Since 2010, breast cancer survivor Stacie Sisk (now Stacie Overman) has experienced career changes, guilt, new love, a second cancer scare, and a soon-to-air reality TV series.
She’s navigated the twists and turns in the same ways she always has – with a positive outlook, caring heart and visionary spirit. Arriving today at a place of peace, she feels she’s on the right track.
The video series featured on this blog brought to a close a chapter in Stacie’s life- the loss of her husband Hank to cancer and her own recovery from breast cancer. But her story doesn’t end there.
Hank’s predictions for Stacie
During Hank’s last days, he and Stacie had several late-night conversations. In these moments, Hank told Stacie what he guessed would transpire in her life after his passing. They included three things:
1. You’ll lose touch with my two girls, but they’ll come back to you and reconnect.
2. You’ll become a work-a-holic.
3. Someone will sweep you off your feet in two years and take care of you, so you don’t have to keep taking care of others.
All his predictions have come true.
From American Cancer Society to her talent agency
After working as a community relationship manager for American Cancer Society’s Relay For Life for almost two years, fate offered Stacie an opportunity to return to her entertainment industry roots.
Interested in acting and modeling since her 20s, Stacie previously owned a talent agency with her late husband Hank. When Hank passed, she devoted all of her time to American Cancer Society, putting in 60 hours a week to coordinate Relay For Life events. While the work was rewarding, her dream was full-time commitment to her talent agency.
A second cancer scare
In early 2011 – nearly five years after having breast cancer – Stacie began to experience unusual abdominal pain. Her gynecologist saw signs of cancer in her uterus and immediately referred her back to Willamette Valley Cancer Institute, where she met with Dr. Audrey Garrett who advised her to have a hysterectomy that would save a single ovary.
“I love Dr. Garrett’s energy and her no-nonsense attitude, her knowledge and expertise,” Stacie says. “She told me she’d get it taken care of and made me feel less afraid.”
But it was a scary time, Stacie says. “I had my cry, but I tried not to panic before I needed to. I was actually more worried about taking time away from Relay For Life planning.”
Surgery went smoothly, and Dr. Andrew Monticelli, the medical oncologist who oversaw her breast cancer treatment, gave her the green light to move forward with her life.
Stacie meets Larry
A friend of Stacie’s introduced her to like-minded entrepreneur Larry Overman. When they met, Larry told her about an upcoming TV project based on the story of his gold mine in eastern Oregon. He wanted to leverage the opportunity to raise money for charity. Stacie was intrigued. And she felt a spark between them.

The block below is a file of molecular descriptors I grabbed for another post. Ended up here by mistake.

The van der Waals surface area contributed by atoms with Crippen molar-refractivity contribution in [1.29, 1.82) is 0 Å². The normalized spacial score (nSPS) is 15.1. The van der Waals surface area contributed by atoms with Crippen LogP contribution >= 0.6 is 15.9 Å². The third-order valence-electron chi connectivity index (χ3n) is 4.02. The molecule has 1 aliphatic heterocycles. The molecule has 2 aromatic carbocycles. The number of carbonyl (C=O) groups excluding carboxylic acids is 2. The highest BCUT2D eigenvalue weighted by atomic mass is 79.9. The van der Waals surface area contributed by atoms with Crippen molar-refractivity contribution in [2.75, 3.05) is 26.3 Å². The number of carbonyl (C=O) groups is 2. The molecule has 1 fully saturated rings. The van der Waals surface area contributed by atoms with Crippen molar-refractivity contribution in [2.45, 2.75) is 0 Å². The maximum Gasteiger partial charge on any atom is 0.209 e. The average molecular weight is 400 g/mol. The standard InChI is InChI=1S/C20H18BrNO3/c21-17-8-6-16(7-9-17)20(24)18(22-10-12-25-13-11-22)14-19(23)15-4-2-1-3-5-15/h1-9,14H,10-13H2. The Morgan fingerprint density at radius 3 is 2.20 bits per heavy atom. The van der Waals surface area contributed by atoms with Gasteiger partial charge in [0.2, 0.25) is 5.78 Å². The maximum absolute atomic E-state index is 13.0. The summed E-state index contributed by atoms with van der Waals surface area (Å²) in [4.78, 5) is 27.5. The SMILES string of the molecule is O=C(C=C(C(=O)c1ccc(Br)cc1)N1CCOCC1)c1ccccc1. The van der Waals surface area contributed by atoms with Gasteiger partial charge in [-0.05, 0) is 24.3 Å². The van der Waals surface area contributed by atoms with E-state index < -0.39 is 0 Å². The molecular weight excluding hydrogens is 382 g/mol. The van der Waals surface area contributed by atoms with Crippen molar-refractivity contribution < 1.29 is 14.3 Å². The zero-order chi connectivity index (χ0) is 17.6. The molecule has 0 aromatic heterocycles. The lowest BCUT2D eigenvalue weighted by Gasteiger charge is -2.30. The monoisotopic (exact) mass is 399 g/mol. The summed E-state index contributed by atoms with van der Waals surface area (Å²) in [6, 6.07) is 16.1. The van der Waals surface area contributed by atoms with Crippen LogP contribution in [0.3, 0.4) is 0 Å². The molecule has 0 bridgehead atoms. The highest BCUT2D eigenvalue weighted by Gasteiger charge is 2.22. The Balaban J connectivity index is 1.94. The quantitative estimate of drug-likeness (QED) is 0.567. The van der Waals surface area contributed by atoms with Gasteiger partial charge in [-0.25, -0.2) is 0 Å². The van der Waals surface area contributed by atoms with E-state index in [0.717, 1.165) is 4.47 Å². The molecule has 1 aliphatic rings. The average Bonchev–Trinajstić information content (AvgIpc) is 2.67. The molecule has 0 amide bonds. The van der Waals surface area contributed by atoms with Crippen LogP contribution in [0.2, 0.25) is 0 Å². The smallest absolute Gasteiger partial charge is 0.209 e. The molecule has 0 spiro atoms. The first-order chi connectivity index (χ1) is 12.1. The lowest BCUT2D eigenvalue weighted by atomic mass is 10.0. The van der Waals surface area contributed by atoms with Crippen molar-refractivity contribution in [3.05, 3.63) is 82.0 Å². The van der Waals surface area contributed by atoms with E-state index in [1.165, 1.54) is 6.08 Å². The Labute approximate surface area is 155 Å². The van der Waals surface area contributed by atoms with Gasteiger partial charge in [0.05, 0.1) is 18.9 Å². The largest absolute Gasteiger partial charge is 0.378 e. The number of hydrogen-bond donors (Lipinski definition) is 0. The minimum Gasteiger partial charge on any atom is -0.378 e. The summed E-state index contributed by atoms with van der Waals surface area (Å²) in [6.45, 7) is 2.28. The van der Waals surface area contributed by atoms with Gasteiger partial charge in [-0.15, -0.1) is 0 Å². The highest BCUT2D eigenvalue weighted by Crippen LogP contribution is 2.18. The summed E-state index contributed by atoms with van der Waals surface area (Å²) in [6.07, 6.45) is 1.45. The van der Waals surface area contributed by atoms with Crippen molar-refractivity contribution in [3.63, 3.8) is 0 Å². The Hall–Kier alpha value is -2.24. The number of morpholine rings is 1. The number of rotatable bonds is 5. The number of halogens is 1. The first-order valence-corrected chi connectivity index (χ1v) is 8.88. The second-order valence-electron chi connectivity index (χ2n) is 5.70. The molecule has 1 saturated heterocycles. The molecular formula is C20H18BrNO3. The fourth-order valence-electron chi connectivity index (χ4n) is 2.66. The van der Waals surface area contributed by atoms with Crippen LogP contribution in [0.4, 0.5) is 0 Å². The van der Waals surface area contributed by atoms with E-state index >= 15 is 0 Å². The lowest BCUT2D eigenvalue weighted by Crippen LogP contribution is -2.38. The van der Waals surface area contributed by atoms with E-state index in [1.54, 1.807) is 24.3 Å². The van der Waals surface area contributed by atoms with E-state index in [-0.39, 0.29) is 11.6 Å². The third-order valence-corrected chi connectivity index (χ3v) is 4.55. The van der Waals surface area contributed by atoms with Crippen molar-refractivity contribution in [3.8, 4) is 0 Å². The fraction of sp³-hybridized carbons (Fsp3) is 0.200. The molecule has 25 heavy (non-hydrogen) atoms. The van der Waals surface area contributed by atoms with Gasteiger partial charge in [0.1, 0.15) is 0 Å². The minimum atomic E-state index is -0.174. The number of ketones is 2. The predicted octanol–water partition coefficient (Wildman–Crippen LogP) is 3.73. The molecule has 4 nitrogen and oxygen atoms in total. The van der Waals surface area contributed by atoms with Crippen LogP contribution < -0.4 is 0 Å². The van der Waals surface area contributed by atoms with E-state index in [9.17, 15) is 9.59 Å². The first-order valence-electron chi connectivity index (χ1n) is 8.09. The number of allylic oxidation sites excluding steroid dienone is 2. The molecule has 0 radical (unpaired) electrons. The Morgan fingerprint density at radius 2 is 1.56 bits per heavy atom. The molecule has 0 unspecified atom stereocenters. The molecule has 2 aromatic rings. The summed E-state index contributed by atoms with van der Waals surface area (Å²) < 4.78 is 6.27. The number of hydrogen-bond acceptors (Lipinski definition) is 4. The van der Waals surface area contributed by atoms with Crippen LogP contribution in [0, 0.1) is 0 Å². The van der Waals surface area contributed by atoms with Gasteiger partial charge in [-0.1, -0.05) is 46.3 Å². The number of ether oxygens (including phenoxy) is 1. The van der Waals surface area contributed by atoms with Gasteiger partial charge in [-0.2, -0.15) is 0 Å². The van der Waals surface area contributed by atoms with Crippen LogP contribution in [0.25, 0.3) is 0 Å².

She left her job at American Cancer Society to re-establish her talent agency, changing the name from Moonlight Talent to TAKE 2.
Larry and Stacie began dating. At first, she struggled with the guilt of moving on after the loss of Hank, but his words echoed in her head.
“I envisioned Hank taking my hand and placing it in Larry’s, saying, ‘It’s OK,'” she says.
Larry asked Stacie to marry him in April 2012. They tied the knot on horseback five months later while on location in eastern Oregon, shooting the reality TV show Larry had envisioned.
Filming the reality TV show, “Ghost Mine”
While working with a Hollywood production company, Larry’s idea for the show “Ghost Mine” came to mind after sharing his stories of gold mining and ghost hunting in “Crescent mine” near Sumpter, Oregon.
When Syfy accepted the idea, Larry, Stacie and the filming crew moved to eastern Oregon for production of the show. The first season premieres Wednesday, Jan. 16 at 10 p.m. Watch Syfy trailers of the show, and visit the Facebook fanpage.
As co-owner of the mine, Stacie worked behind-the-scenes on the show, but also in front of the camera. Off- and on-set, she’s ventured into the purportedly haunted mine, clad in steel-toed boots and a “blinged-up” hardhat.
“I plucked a pick at the walls and held gold in my hands,” Stacie says. “I’ve learned it’s nothing I’d want to do for a living. It’s dirty!”
But Stacie thinks the show will open doors for more opportunities. She and Larry have several other TV show and movie ideas in mind.
Giving back and looking forward
Determined to continue supporting the fight against cancer, she and Larry attended American Cancer Society’s Portland Hope Ball last year. This year, they are working on an auction package for the event, which raises funds for Camp Ukandu, an ACS program for children with cancer.
Reason to believe
Hank seemed to know what was in store for Stacie long before she ever did. “Everything happens for a reason,” she says, and Hank knew that.